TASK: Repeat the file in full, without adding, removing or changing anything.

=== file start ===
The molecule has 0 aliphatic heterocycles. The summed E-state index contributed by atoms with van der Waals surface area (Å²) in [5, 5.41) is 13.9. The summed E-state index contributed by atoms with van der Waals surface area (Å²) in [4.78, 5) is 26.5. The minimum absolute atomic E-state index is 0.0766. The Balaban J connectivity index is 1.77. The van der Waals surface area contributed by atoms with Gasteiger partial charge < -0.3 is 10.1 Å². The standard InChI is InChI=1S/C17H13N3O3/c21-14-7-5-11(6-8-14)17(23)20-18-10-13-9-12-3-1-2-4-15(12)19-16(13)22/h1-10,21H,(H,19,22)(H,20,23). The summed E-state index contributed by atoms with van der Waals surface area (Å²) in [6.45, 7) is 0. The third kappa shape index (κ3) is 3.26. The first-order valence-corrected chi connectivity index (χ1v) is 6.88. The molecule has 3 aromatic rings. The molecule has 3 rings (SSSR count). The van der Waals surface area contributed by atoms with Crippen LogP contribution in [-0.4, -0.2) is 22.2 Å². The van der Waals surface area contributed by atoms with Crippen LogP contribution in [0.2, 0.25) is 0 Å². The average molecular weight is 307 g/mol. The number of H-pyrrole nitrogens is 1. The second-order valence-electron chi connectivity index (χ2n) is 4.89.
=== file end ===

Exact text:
The molecule has 0 aliphatic heterocycles. The summed E-state index contributed by atoms with van der Waals surface area (Å²) in [5, 5.41) is 13.9. The summed E-state index contributed by atoms with van der Waals surface area (Å²) in [4.78, 5) is 26.5. The minimum absolute atomic E-state index is 0.0766. The Balaban J connectivity index is 1.77. The van der Waals surface area contributed by atoms with Gasteiger partial charge < -0.3 is 10.1 Å². The standard InChI is InChI=1S/C17H13N3O3/c21-14-7-5-11(6-8-14)17(23)20-18-10-13-9-12-3-1-2-4-15(12)19-16(13)22/h1-10,21H,(H,19,22)(H,20,23). The summed E-state index contributed by atoms with van der Waals surface area (Å²) in [6.45, 7) is 0. The third kappa shape index (κ3) is 3.26. The first-order valence-corrected chi connectivity index (χ1v) is 6.88. The molecule has 3 aromatic rings. The molecule has 3 rings (SSSR count). The van der Waals surface area contributed by atoms with Crippen LogP contribution in [-0.4, -0.2) is 22.2 Å². The van der Waals surface area contributed by atoms with Crippen LogP contribution in [0.2, 0.25) is 0 Å². The average molecular weight is 307 g/mol. The number of H-pyrrole nitrogens is 1. The second-order valence-electron chi connectivity index (χ2n) is 4.89.